By Alexandra Blockton
We as human beings tend to stay up late at night into the middle of the night. Have we ever thought about how it is affecting our overall health by not being able to get a good night’s rest? Initially, it leads to worse productivity and concentration!
Sleep has been linked to several brain functions, including cognition, productivity and concentration. Cognition is the act or process of knowing, and productivity is the quality, state, or fact of being able to generate, create, enhance, or bring forth goods and services. Concentration is the exclusive attention to one object. These are all very important factors of being able to adapt to a normal daily schedule, once we have awakened from a good night’s rest.
According to Medical News Today, a lack of sleep may affect a person’s desire or ability to maintain a healthy lifestyle, but it may or may not be a direct contributor to weight gain. Better calorie regulation is associated with good sleep. When a person does not sleep long enough, it can interfere with their body’s ability to regulate food intake correctly.
In regards to greater athletic performance, according to the National Sleep Foundation adequate sleep for adults is between seven and nine hours a night, and athletes may benefit from as many as ten hours. Sleep is as important to athletes as consuming enough calories and nutrients. One of the main reasons why is that the body is able to heal while sleeping. As well as, better mental functioning, more energy, better healing, sleep provides and more intense performance, better coordination and faster speed.
One risk factor for heart disease is high blood pressure. According to the Centers for Disease Control and Prevention (CDC), getting adequate rest each night allows the body’s blood pressure to regulate itself. Doing so can reduce the chances of sleep-related conditions such as apnea and promote better overall heart health.
Many times social and emotional intelligence plays a huge part in maintaining a good night’s rest. For example, one study in the Journal of Sleep Research looked at people’s responses to emotional stimuli. The researchers concluded, similarly to many earlier studies, that a person’s emotional empathy is less when they do not get adequate sleep.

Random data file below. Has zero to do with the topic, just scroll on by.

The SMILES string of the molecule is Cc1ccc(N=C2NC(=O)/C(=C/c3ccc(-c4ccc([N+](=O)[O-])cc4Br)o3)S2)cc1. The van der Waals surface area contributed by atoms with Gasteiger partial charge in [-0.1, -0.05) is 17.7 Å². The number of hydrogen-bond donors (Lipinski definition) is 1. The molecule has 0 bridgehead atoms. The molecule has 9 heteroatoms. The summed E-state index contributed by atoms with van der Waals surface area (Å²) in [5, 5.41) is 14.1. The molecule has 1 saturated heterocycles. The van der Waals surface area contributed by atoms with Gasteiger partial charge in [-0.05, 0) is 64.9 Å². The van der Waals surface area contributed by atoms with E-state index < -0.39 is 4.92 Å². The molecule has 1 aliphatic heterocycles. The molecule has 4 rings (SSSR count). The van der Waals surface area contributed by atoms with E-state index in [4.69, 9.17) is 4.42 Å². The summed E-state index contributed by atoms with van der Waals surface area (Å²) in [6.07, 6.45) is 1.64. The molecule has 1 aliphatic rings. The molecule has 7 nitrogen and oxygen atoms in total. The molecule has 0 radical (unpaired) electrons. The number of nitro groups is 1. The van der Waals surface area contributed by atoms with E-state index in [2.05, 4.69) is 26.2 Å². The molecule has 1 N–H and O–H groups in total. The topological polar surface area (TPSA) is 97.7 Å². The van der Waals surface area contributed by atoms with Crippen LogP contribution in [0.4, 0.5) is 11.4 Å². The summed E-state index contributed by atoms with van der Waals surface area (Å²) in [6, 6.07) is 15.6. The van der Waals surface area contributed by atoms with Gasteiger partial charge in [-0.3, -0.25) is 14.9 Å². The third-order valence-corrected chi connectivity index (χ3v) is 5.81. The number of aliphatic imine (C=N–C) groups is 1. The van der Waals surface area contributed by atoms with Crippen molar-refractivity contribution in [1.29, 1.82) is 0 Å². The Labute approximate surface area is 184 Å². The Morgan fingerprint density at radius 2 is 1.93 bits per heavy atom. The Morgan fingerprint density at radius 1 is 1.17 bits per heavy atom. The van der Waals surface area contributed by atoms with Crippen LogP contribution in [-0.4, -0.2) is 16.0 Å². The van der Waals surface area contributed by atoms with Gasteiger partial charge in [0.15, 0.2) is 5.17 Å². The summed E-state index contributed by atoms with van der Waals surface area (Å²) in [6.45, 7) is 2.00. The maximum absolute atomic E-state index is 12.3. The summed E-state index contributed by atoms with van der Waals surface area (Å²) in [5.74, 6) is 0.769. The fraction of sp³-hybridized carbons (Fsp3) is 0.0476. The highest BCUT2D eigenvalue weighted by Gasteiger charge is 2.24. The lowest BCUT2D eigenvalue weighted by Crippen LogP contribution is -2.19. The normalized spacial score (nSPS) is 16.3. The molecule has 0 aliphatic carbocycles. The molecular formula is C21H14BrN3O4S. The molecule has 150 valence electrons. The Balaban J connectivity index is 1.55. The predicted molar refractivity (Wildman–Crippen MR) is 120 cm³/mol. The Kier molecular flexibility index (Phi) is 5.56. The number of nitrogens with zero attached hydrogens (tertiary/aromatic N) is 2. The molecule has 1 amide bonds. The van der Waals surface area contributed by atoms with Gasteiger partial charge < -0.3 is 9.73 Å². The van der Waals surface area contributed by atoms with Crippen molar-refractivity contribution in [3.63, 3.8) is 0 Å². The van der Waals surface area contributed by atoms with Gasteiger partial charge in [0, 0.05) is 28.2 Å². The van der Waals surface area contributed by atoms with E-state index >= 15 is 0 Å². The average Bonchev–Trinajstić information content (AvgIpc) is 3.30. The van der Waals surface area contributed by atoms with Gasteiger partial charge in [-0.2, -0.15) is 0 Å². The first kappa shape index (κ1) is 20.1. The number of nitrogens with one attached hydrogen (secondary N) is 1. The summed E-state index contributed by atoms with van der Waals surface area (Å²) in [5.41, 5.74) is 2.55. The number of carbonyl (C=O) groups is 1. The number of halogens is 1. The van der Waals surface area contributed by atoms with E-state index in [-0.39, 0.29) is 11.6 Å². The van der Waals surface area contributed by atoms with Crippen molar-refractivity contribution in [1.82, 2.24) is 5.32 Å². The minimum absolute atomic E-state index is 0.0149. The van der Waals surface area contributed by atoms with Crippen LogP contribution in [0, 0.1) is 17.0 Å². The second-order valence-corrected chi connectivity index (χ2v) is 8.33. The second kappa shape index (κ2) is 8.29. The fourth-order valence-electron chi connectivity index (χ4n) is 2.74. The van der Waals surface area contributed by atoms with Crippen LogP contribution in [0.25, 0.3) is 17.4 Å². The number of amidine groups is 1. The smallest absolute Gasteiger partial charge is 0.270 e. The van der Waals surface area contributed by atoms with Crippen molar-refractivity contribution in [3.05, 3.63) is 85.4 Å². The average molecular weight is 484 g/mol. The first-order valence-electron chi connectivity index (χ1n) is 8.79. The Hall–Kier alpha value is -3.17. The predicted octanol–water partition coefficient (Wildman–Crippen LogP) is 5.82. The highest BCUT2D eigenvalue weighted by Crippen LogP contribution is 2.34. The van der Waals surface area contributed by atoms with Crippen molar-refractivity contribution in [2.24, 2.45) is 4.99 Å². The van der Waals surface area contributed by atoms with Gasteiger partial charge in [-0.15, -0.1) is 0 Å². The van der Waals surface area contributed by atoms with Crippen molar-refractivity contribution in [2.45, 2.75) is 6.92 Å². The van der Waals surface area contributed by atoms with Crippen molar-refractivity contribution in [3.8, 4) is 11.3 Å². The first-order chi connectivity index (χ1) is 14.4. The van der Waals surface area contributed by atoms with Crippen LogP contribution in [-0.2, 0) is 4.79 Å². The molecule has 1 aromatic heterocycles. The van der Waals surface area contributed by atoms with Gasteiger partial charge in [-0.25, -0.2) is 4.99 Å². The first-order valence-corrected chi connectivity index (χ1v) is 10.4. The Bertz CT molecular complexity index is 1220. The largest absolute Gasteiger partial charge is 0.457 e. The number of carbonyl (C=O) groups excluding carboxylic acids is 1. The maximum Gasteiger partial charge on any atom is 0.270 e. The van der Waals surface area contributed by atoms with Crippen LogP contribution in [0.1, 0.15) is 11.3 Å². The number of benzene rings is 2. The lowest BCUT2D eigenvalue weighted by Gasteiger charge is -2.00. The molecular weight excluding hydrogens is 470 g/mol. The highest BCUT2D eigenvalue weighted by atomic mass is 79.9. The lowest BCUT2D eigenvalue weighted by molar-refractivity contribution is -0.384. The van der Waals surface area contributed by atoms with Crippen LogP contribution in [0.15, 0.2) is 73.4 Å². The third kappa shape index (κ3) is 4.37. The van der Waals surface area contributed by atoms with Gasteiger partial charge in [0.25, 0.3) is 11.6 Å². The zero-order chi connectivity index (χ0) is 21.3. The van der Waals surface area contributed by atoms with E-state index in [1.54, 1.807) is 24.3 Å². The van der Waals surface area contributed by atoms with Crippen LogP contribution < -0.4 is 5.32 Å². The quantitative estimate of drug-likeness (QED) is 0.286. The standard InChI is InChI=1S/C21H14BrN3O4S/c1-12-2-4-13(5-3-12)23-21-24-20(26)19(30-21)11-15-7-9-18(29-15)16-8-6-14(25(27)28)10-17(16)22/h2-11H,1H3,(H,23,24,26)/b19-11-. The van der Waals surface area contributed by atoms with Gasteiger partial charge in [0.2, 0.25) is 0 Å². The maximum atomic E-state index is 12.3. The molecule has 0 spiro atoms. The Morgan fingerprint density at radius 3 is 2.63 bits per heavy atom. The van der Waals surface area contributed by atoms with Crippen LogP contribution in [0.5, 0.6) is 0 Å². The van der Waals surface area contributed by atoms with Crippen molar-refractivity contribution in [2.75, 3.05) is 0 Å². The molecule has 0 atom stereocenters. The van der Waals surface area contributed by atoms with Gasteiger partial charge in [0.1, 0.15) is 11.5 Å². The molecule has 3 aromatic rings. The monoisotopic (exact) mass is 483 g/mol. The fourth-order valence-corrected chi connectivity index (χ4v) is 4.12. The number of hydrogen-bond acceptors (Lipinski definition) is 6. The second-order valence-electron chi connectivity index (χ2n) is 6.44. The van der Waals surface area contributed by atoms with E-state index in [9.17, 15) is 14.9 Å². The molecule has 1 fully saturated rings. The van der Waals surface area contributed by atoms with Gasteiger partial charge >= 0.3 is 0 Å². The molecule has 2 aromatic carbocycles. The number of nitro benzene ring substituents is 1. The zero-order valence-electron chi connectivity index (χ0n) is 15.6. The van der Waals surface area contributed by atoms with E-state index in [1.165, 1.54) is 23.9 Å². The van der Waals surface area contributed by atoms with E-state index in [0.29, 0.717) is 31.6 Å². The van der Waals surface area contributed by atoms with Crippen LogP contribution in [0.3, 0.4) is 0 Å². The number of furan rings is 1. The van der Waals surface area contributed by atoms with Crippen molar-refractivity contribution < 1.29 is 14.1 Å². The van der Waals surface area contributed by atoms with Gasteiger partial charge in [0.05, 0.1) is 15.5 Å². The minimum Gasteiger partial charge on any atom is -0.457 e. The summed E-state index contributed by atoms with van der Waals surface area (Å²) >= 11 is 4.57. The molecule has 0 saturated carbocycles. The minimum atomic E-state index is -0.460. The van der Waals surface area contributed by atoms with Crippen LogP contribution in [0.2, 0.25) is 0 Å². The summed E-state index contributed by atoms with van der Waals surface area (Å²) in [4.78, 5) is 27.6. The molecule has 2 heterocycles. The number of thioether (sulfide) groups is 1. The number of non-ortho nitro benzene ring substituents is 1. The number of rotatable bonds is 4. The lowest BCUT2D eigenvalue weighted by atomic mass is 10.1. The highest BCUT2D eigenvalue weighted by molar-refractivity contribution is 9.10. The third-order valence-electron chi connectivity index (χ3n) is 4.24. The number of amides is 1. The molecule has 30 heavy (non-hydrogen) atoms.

There is also a link between depression and lack of sleep. The association between sleep and mental health has been the subject of research for a very long time. A study appearing in JAMA psychiatry examines patterns of death by suicide over ten years. It concludes that lack of sleep is a contributing factor to many of these deaths. Another study in the Australian and New Zealand Journal of Psychiatry suggests that people with sleep disorders such as insomnia are likely to show signs of depression.
There is a link between getting adequate sleep and reducing inflammation in the body. For example, a study in the World Journal of Gastroenterology suggests a link between sleep deprivation and inflammatory bowel diseases that affect people’s gastrointestinal tract. The study showed that sleep deprivation can contribute to these diseases and that these diseases, in turn, can contribute to sleep deprivation.
Sleep helps the body repair, regenerate, and recover. The immune system is no exception to this relationship. Some research shows how better sleep quality can help the body fight off infection! However, scientists still need to do further research into the exact mechanisms of sleep in regards to its impact on the body’s immune system.
Sleep is vital, and we all need it! Signs of poor sleep quality include walking in the middle of the night and still not feeling rested after an adequate number of hours of sleep.
Sleep needs vary from person to person, depending on their age. According to the CDC, newborns from 0-3 months old need 14-17 hours of sleep, infants from 4-12 months old need 12-16 hours of sleep, toddlers from 1-2 years old need 11-14 hours of sleep, preschool children from 3-5years old need 10-13 hours of sleep, school-aged children from 6-13 years old need 9-12 hours of sleep, teenagers from 13-18 years old need 8-10 hours of sleep, young adults from 18-60 years old need 7 or more hours of sleep, older adults from 61-64 old need 7-9 hours of sleep and elderly people aged 65 and older need 7-8 hours of sleep.
We can all improve our sleep quality habits by avoiding sleeping when you have had enough sleep, and going to bed around the same time each night. Spending more time outside. As well as, being more active during the day and reducing stress through exercise, therapy, or other means.